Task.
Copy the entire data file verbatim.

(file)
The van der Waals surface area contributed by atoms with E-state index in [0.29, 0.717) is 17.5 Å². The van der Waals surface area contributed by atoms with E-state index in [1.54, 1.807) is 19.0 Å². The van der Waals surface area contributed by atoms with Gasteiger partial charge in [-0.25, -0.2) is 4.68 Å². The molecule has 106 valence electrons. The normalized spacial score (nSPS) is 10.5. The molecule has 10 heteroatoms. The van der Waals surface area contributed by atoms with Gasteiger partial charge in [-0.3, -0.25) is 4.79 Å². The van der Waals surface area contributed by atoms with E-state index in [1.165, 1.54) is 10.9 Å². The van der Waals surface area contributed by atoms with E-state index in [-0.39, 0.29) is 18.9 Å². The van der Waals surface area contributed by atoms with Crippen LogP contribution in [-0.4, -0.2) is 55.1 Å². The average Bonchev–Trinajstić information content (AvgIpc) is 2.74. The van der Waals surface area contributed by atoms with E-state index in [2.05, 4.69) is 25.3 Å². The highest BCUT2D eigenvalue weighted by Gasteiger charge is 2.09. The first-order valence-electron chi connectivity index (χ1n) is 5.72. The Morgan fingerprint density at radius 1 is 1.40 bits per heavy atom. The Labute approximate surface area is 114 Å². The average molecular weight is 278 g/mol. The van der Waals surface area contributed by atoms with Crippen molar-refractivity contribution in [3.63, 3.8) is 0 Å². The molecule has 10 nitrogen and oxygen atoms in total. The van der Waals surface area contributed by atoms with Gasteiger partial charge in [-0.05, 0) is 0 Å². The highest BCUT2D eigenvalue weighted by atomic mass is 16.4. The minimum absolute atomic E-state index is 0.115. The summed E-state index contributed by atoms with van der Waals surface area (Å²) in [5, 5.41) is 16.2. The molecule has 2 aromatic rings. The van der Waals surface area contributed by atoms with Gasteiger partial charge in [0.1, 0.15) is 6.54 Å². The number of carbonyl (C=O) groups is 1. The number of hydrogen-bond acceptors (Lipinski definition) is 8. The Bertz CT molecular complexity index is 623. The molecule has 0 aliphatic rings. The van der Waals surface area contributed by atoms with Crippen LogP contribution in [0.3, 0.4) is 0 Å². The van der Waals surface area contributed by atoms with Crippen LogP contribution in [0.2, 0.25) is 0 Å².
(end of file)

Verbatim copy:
The van der Waals surface area contributed by atoms with E-state index in [0.29, 0.717) is 17.5 Å². The van der Waals surface area contributed by atoms with E-state index in [1.54, 1.807) is 19.0 Å². The van der Waals surface area contributed by atoms with Gasteiger partial charge in [-0.25, -0.2) is 4.68 Å². The molecule has 106 valence electrons. The normalized spacial score (nSPS) is 10.5. The molecule has 10 heteroatoms. The van der Waals surface area contributed by atoms with Gasteiger partial charge in [-0.3, -0.25) is 4.79 Å². The van der Waals surface area contributed by atoms with E-state index in [1.165, 1.54) is 10.9 Å². The van der Waals surface area contributed by atoms with E-state index in [-0.39, 0.29) is 18.9 Å². The van der Waals surface area contributed by atoms with Crippen LogP contribution in [-0.4, -0.2) is 55.1 Å². The average Bonchev–Trinajstić information content (AvgIpc) is 2.74. The van der Waals surface area contributed by atoms with E-state index in [2.05, 4.69) is 25.3 Å². The highest BCUT2D eigenvalue weighted by Gasteiger charge is 2.09. The first-order valence-electron chi connectivity index (χ1n) is 5.72. The Morgan fingerprint density at radius 1 is 1.40 bits per heavy atom. The Labute approximate surface area is 114 Å². The average molecular weight is 278 g/mol. The van der Waals surface area contributed by atoms with Crippen molar-refractivity contribution in [3.63, 3.8) is 0 Å². The molecule has 10 nitrogen and oxygen atoms in total. The van der Waals surface area contributed by atoms with Gasteiger partial charge in [-0.05, 0) is 0 Å². The highest BCUT2D eigenvalue weighted by atomic mass is 16.4. The minimum absolute atomic E-state index is 0.115. The summed E-state index contributed by atoms with van der Waals surface area (Å²) in [5, 5.41) is 16.2. The molecule has 2 aromatic rings. The van der Waals surface area contributed by atoms with Gasteiger partial charge in [0.1, 0.15) is 6.54 Å². The number of carbonyl (C=O) groups is 1. The number of hydrogen-bond acceptors (Lipinski definition) is 8. The Bertz CT molecular complexity index is 623. The molecule has 0 aliphatic rings. The van der Waals surface area contributed by atoms with Crippen LogP contribution in [0.3, 0.4) is 0 Å². The van der Waals surface area contributed by atoms with Crippen LogP contribution in [0.2, 0.25) is 0 Å².